From Dom Alberic Stacpoole OSB Sir, A half-millennium is slipping by almost unnoticed, one that began solidly rooted in Catholicism. The last Catholic king, before his son's ChurchAnglicanisation by Act of State, was Henry VII, a Tudor who died just months before his saintly mother, in 1509. Married thrice, she had arranged his fruitful marriage to Elizabeth of York, reconciling rivals and bringing a quarter-century of peace with prosperity.
In 1495, the Lady Beaufort, Countess of Richmond and Derby, took as her spiritual director a future saint, John Fisher of Beverley, Cardinal and martyr, who though life-chancellor of Cambridge was also, from 1504, Bishop of Rochester (and the only prelate to confront Henry VIII).
The Lady Margaret was persuaded by Fisher to live a full religious life, to become a "Sister" of the London Charterhouse and Westminster Abbey, to co-found two Cambridge Colleges (Christ's and St John's) and to establish a Cambridge preachership.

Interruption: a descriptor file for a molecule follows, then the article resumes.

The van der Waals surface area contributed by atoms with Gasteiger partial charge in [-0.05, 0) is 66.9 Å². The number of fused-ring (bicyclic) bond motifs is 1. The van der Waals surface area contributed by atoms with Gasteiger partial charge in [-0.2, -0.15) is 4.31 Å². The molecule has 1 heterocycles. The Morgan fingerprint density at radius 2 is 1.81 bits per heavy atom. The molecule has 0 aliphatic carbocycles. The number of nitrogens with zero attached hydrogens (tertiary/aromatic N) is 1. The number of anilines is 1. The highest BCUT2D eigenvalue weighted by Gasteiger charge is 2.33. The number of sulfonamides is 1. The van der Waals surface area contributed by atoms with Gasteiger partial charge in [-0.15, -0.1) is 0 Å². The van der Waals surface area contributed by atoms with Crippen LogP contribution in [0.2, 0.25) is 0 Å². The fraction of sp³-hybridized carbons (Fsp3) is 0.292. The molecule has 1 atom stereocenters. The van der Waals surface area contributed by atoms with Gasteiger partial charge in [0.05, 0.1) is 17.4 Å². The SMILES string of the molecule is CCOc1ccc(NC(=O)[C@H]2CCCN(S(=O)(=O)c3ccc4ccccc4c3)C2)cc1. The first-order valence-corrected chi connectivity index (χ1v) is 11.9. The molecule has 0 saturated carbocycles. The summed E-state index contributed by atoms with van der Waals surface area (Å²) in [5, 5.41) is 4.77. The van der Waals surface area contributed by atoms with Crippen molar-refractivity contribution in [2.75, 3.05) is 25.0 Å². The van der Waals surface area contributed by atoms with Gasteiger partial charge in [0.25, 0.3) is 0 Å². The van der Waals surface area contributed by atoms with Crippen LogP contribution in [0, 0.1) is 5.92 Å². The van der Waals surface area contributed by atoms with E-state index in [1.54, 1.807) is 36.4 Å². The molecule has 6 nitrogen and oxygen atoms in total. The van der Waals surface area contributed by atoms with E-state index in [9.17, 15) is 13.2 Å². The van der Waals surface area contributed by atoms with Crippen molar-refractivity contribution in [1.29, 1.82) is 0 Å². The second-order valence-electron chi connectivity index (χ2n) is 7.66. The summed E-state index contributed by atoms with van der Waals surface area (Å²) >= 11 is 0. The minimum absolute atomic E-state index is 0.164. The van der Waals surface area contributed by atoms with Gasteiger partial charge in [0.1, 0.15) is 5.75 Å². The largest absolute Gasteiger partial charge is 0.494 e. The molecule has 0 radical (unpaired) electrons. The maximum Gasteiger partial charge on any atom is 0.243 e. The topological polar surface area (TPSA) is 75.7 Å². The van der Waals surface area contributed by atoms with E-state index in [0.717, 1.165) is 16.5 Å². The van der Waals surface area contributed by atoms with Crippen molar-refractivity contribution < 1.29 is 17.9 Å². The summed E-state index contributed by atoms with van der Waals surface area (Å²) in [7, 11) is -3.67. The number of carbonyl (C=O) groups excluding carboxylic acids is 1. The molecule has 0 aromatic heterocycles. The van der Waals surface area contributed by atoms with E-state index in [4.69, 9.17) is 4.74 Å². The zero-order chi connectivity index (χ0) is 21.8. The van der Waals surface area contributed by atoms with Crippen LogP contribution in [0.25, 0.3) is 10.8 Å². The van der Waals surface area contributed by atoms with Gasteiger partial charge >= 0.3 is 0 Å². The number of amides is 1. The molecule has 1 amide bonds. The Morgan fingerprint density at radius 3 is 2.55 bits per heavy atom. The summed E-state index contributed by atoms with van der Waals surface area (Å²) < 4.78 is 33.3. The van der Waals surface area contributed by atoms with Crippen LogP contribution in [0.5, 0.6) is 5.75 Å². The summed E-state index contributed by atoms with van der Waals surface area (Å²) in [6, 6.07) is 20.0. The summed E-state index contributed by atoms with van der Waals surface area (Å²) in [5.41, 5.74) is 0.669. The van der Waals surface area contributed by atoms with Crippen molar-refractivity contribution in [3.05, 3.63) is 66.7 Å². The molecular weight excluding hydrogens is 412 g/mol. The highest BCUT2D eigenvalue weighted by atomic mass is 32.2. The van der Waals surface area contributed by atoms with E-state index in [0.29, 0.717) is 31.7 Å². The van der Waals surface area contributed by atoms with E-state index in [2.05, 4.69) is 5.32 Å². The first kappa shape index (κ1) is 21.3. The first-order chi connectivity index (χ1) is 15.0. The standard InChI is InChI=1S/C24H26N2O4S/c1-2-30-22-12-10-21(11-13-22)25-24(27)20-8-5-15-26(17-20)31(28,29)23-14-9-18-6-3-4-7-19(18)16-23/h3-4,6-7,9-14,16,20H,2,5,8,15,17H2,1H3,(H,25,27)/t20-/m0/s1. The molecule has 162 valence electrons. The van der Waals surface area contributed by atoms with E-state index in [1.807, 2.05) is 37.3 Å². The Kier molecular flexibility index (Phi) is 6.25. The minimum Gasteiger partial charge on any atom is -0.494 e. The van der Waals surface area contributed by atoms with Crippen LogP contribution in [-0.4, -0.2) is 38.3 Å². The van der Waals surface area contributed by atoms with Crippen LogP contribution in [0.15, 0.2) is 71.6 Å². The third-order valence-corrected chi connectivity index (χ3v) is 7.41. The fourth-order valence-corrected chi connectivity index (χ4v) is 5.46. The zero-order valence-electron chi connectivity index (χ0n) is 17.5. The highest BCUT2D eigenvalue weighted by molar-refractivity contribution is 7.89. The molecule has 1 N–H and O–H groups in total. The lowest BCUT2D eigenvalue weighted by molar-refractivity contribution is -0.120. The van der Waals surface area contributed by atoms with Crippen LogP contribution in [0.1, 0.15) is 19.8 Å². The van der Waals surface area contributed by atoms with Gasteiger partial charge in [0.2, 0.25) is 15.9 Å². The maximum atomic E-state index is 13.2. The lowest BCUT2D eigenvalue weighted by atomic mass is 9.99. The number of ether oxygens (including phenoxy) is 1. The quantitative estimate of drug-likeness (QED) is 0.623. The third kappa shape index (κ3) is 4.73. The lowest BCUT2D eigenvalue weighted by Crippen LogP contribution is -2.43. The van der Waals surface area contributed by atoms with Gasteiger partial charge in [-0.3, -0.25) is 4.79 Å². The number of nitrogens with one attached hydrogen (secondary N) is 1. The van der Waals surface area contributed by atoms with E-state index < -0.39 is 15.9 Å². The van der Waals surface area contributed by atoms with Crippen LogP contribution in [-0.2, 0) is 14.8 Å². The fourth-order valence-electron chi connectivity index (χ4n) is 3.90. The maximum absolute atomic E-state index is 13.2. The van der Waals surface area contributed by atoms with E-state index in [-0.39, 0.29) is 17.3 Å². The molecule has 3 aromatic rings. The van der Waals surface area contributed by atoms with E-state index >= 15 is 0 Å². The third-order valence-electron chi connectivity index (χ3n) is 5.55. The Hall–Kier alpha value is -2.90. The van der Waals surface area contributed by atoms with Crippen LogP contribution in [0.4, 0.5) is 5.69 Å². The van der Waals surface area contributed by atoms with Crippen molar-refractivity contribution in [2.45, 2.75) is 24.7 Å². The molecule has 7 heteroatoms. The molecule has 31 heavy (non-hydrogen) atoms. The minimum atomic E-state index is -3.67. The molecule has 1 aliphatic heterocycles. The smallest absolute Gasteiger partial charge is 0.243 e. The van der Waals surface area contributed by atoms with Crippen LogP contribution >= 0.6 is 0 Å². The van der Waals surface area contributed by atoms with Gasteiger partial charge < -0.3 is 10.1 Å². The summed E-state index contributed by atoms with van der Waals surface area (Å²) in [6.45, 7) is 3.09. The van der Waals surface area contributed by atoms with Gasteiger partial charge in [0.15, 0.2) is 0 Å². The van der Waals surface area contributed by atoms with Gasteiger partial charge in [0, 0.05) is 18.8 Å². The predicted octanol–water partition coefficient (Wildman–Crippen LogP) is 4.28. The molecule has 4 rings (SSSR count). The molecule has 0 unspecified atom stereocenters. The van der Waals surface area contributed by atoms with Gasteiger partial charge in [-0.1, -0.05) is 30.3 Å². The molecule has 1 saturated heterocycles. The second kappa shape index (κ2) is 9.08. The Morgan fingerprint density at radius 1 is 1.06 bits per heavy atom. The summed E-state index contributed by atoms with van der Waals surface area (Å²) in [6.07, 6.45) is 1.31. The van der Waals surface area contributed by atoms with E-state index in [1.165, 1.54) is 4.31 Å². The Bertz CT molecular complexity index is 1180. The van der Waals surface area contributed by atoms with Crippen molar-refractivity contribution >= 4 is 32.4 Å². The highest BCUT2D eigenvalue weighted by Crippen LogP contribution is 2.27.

Perhaps most importantly, she founded at Oxford, in 1502, the Lady Margaret Professorship of Divinity, now held 500 years later by Canon Dr John Webster of Christ Church; then in 1503, at Cambridge, a further such professorship, filled at the outset by Fisher, who also became chancellor the next year. The most famous living successor of Fisher is Charlie Moule (Lady Margaret 1951-76, i.e. for a quartercentury).
Who wins? In boat-race terms Cambridge — having had all manner of celebrations and raised a festschrift of Scripture and Theology Studies. Oxford attached a lecture to a dinner at Christ Church. Will they be better prepared in 2502? Will the Lady Margaret be a lady prelate?